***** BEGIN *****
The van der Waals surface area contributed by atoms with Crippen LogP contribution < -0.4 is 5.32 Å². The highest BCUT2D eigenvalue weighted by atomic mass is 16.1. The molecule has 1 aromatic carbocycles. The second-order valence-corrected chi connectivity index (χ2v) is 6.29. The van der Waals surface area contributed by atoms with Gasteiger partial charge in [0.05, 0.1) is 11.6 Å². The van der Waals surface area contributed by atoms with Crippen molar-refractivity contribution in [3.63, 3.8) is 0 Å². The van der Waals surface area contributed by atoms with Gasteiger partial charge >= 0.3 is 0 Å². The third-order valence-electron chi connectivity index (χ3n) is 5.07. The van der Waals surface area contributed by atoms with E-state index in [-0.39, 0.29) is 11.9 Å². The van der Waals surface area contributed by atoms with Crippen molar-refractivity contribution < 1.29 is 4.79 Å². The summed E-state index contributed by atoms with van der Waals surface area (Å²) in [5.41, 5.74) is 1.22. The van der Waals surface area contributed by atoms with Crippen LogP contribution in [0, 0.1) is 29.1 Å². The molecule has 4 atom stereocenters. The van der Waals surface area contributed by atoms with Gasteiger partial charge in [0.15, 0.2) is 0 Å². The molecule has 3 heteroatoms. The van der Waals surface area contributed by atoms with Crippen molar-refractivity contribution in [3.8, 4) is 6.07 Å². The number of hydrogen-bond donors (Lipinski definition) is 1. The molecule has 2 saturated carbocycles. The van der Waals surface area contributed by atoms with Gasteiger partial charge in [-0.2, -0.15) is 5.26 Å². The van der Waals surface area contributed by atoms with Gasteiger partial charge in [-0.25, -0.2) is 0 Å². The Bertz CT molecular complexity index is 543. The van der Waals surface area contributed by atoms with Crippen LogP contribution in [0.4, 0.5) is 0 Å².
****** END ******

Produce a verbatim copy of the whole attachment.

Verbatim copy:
The van der Waals surface area contributed by atoms with Crippen LogP contribution < -0.4 is 5.32 Å². The highest BCUT2D eigenvalue weighted by atomic mass is 16.1. The molecule has 1 aromatic carbocycles. The second-order valence-corrected chi connectivity index (χ2v) is 6.29. The van der Waals surface area contributed by atoms with Gasteiger partial charge in [0.05, 0.1) is 11.6 Å². The van der Waals surface area contributed by atoms with Crippen molar-refractivity contribution in [3.63, 3.8) is 0 Å². The van der Waals surface area contributed by atoms with Gasteiger partial charge >= 0.3 is 0 Å². The third-order valence-electron chi connectivity index (χ3n) is 5.07. The van der Waals surface area contributed by atoms with E-state index in [-0.39, 0.29) is 11.9 Å². The van der Waals surface area contributed by atoms with Crippen molar-refractivity contribution < 1.29 is 4.79 Å². The summed E-state index contributed by atoms with van der Waals surface area (Å²) in [5.41, 5.74) is 1.22. The van der Waals surface area contributed by atoms with Crippen LogP contribution in [0, 0.1) is 29.1 Å². The molecule has 4 atom stereocenters. The van der Waals surface area contributed by atoms with Gasteiger partial charge in [0.15, 0.2) is 0 Å². The molecule has 3 heteroatoms. The van der Waals surface area contributed by atoms with Crippen molar-refractivity contribution in [3.8, 4) is 6.07 Å². The number of hydrogen-bond donors (Lipinski definition) is 1. The molecule has 2 saturated carbocycles. The van der Waals surface area contributed by atoms with Gasteiger partial charge in [-0.2, -0.15) is 5.26 Å². The van der Waals surface area contributed by atoms with Gasteiger partial charge in [-0.25, -0.2) is 0 Å². The Bertz CT molecular complexity index is 543. The van der Waals surface area contributed by atoms with Crippen LogP contribution in [0.4, 0.5) is 0 Å².